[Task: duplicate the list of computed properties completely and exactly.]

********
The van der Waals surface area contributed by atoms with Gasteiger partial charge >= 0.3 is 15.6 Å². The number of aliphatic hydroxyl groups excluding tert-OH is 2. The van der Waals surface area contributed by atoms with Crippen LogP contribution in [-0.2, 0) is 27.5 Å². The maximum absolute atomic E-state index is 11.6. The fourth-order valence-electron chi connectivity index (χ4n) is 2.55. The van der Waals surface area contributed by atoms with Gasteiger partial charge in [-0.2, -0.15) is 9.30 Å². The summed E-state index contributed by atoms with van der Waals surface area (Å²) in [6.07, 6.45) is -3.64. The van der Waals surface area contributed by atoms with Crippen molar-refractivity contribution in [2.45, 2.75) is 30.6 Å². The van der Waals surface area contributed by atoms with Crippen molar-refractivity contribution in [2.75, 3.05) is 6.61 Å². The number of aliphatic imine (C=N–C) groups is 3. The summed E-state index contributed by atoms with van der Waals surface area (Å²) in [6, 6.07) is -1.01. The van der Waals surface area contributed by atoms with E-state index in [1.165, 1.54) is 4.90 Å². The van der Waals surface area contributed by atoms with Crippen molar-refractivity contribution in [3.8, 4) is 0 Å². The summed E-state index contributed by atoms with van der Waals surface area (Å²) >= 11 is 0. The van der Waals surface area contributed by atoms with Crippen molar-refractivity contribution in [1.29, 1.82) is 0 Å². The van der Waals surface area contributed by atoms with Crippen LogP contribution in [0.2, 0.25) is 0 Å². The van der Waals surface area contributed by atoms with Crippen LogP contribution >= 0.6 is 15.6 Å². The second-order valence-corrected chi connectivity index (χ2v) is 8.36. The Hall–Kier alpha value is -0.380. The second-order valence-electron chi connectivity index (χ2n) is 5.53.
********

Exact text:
The van der Waals surface area contributed by atoms with Gasteiger partial charge >= 0.3 is 15.6 Å². The number of aliphatic hydroxyl groups excluding tert-OH is 2. The van der Waals surface area contributed by atoms with Crippen LogP contribution in [-0.2, 0) is 27.5 Å². The maximum absolute atomic E-state index is 11.6. The fourth-order valence-electron chi connectivity index (χ4n) is 2.55. The van der Waals surface area contributed by atoms with Gasteiger partial charge in [-0.2, -0.15) is 9.30 Å². The summed E-state index contributed by atoms with van der Waals surface area (Å²) in [6.07, 6.45) is -3.64. The van der Waals surface area contributed by atoms with Crippen molar-refractivity contribution in [2.45, 2.75) is 30.6 Å². The van der Waals surface area contributed by atoms with Crippen molar-refractivity contribution in [2.75, 3.05) is 6.61 Å². The number of aliphatic imine (C=N–C) groups is 3. The summed E-state index contributed by atoms with van der Waals surface area (Å²) in [6, 6.07) is -1.01. The van der Waals surface area contributed by atoms with E-state index in [1.165, 1.54) is 4.90 Å². The van der Waals surface area contributed by atoms with Crippen molar-refractivity contribution in [3.8, 4) is 0 Å². The summed E-state index contributed by atoms with van der Waals surface area (Å²) >= 11 is 0. The van der Waals surface area contributed by atoms with Crippen molar-refractivity contribution in [1.29, 1.82) is 0 Å². The van der Waals surface area contributed by atoms with Crippen LogP contribution in [0.2, 0.25) is 0 Å². The van der Waals surface area contributed by atoms with Crippen LogP contribution >= 0.6 is 15.6 Å². The second-order valence-corrected chi connectivity index (χ2v) is 8.36. The Hall–Kier alpha value is -0.380. The second-order valence-electron chi connectivity index (χ2n) is 5.53.